When people fall on hard times, sometimes drugs are the only thing they can turn to with any certainty. People will do anything for drugs.

Some manage to maintain a job in between their sessions and use it recreationally.

The lowest of lives who require the highest highs don’t have that ability.

Their whole life falls apart to make room for more drugs, and they do far worse things to chase that fleeting feeling of satisfaction. They rob, they steal, they give up their body – or the bodies of others.

April Corcoran was sentenced to 51 years in prison when she was found guilty of selling her 11-year-old daughter’s body for sexual favors in exchange for heroin.

Her need for a high cost her daughter everything but her life, and it sent her to jail with no hope of redemption.




Dearborn County Sheriff’s Office

10 /10 All For A Fix

April Corcoran had a relationship with Shandell Willingham, her drug dealer. She allegedly worked for Willingham at first as a business associate.

She would clean homes and businesses to keep his other job a secret. She was incredibly poor, going so far as to live in a tent in her parent’s backyard.

She continued working intermittently while also raising her daughter in poverty. She had separated from her husband at some point as well and may have been receiving the necessary support from him while he worked elsewhere.




9 /10 Chasing The High

When money wasn’t enough or ran out, April turned to her dealer and made a deal.

She brought up the idea of giving him free rein to sexually assault her daughter in controlled sessions when he wanted to exchange for her usual doses of heroin.

The dealer agreed and started raping her when she was just 11 years old. These assaults happened four times between February and June of 2014.






Hamilton County Sheriff’s Office

8 /10 Cycle Of Abuse

April’s daughter was found to have been both vaginally and anally violated by the older man. April also offered or was suggested to videotape the sessions at some point.

While this provided authorities with ample evidence of her wrongdoings, the fact that it happened at all was a matter of disgust.

The judge who sentenced April Corcoran, Leslie Ghiz, said it was “by far the worst thing that has come before this court.”

When the daughter was done, April would also give her heroin, which was extremely dangerous and caused her to vomit and pass out, both common reactions to heroin for underage users.

7 /10 The Victim

April’s daughter moved in with her father and stepmother sometime after June. It was then that she described the horrors she lived through.

The case was brought forth through them to the police, and April entered a guilty plea in exchange for a lesser sentence.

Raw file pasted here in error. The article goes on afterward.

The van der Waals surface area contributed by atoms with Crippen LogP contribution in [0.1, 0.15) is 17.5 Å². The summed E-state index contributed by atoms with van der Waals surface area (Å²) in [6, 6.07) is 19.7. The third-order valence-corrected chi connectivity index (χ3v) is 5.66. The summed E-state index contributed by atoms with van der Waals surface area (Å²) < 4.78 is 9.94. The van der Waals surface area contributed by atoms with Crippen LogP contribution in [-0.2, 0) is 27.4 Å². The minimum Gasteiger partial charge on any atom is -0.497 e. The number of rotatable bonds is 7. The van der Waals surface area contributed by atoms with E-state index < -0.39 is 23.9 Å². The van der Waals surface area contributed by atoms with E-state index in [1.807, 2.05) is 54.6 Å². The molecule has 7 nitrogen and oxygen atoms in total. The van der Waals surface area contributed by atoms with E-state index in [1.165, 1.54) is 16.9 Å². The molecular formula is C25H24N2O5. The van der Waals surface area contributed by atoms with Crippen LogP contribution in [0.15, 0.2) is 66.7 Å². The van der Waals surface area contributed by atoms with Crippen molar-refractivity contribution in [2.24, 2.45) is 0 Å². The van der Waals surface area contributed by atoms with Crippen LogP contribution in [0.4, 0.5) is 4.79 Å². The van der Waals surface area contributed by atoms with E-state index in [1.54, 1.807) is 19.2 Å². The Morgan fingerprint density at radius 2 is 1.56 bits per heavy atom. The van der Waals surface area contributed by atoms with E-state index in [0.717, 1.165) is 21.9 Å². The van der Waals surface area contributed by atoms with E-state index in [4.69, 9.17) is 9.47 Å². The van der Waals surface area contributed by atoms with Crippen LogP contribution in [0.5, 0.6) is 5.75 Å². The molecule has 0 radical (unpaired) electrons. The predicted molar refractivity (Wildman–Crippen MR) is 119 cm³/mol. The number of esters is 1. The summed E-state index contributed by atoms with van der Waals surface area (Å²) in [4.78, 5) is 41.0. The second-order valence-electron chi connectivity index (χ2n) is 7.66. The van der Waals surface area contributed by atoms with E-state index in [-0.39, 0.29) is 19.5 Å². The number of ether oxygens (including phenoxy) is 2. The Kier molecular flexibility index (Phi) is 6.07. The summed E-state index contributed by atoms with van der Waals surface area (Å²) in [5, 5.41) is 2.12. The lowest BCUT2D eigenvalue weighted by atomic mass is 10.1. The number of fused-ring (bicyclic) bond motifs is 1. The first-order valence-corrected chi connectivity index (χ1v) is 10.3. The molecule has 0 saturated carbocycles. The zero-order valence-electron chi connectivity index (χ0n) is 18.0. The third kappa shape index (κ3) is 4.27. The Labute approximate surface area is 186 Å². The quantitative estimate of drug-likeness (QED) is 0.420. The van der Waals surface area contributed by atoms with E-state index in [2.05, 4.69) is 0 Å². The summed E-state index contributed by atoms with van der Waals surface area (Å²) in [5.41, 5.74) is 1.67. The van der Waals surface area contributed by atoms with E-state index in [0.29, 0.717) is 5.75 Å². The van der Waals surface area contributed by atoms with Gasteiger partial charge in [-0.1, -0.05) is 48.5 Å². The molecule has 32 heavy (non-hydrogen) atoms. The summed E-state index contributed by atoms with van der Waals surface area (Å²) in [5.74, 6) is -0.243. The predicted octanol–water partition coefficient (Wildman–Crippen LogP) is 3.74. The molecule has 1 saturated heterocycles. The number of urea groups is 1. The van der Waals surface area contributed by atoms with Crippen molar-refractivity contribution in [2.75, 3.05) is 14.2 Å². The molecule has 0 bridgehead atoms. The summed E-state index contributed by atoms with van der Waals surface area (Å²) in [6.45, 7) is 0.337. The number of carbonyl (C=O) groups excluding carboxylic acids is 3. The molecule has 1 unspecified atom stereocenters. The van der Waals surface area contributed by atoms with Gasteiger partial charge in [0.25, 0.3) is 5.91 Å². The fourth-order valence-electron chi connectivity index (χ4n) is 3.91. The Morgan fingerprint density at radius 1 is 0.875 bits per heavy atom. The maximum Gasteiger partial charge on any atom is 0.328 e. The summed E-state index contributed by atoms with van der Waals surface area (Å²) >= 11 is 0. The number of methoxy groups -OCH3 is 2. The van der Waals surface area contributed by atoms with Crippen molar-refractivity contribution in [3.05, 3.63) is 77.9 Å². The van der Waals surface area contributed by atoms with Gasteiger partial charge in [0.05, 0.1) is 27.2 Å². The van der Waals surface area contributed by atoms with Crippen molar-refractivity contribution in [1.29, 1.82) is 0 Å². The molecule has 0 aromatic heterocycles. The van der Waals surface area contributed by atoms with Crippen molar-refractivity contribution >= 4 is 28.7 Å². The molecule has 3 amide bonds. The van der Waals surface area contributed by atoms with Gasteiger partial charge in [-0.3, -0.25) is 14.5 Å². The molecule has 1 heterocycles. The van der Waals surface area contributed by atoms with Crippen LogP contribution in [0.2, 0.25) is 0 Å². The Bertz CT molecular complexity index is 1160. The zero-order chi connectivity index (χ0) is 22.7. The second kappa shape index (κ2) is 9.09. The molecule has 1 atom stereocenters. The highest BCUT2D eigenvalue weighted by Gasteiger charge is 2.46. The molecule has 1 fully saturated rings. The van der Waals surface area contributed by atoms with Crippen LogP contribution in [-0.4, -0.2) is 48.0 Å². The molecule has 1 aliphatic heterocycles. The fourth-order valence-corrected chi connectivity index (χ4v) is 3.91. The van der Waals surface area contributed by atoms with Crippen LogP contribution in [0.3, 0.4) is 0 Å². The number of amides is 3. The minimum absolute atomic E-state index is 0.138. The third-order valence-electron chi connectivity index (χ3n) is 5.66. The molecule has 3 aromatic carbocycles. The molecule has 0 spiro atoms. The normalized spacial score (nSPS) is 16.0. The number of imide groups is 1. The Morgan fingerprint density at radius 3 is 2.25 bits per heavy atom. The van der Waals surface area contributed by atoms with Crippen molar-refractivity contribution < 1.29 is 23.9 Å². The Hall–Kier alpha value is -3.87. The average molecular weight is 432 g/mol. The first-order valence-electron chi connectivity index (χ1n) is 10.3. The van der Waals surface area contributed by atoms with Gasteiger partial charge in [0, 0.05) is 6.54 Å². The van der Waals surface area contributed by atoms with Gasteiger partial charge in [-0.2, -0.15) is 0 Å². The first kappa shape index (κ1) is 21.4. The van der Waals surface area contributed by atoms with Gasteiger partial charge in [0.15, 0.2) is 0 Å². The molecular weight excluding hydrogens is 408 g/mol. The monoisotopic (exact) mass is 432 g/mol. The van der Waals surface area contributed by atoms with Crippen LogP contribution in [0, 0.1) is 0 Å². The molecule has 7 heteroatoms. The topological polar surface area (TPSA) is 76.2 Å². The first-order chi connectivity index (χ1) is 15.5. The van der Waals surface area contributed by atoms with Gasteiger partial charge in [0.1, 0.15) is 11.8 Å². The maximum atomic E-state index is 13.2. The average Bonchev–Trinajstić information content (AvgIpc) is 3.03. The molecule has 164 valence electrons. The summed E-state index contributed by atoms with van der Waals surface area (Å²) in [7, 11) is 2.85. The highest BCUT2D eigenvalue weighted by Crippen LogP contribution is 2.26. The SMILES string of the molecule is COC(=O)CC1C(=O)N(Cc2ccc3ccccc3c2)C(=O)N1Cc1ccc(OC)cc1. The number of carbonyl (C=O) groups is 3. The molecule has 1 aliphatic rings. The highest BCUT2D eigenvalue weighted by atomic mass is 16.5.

Her daughter was unable to testify at the trial, which could have led her mother to face more severe charges, but the mental burden was too much.

The daughter confessed to suicidal thoughts and was placed under intensive care, and even underwent surgery for the damages caused to her body.

She was given medication to help deal with the pains that the heroin put on her body, as she was under the addictive effects.

6 /10 Slow Justice

The perpetrator of the assaults, Willingham, was put on trial a few years later and was sentenced in 2018.

The judge overseeing the case was the same one who convicted his partner in crime, April when the investigations and trials began.

He pled guilty and was given a 30-year prison sentence for his plea and the repeat condition of the victim being unable to face him in court to testify.

Judge Ghiz was so disgusted by the case he said, “I have not seen a worse case,” and, “I can barely look at you.”

5 /10 Cincinnati Surprise

Unfortunately, even as the girl got justice for the crimes against her, many people who covered or heard of the case dismissed it.

Neighbors who lived near where it all happened were not surprised. Some even purported that it wasn’t even unusual for things like that to happen.

Things like animal abuse and random fights are reportedly every day enough in rural Ohio that they aren’t usually given attention.

4 /10 Long Road

The girl is still protecting her father and under medication to overcome the detrimental physical and mental effects.

Her grandmother lamented at what she saw when she was able to meet her granddaughter. Moreover, she was utterly shocked how April could have done such a thing.

Before becoming addicted to heroin, everyone involved in April’s life reported her to be the right person and a loving mother.

3 /10 The Real Fight

The case sparked up outrage over the heroin crisis in the community. During the indictment, the county prosecutor Joseph T Deters cited the case as more disturbing than many he had seen.

Domestic abuse is a problem that is only made worse by the presence of illegal drugs. The effects are farther reaching than just within the home environment.

The Corcoran case put a new highlight on just how endemic the opium crisis is in rural middle America, a problem which has been allowed to continue for too long.

2 /10 An Ongoing Epidemic

The Department of Justice and the Ohio Department of Health had recognized the problems as far back as 2007 when the presence of illegal opioids and heroin-related overdoses and deaths reached national levels.

Ohio has been recognized as the leading state involved in the distribution, and deaths from, heroin and other opioid substances in the entire country.

1 /10 Fighting The Current

It seems like very little can be done to stop such a wide-scale problem. Efforts to criminalize the drugs further for possession and manufacturing don’t result in expected arrests.

More addicts are created every year, from wandering vagrants to curious teenagers and even unlucky parents who need a way to feel calm in a scary world.

Where parents are involved, children are always affected, some in far worse ways than others.

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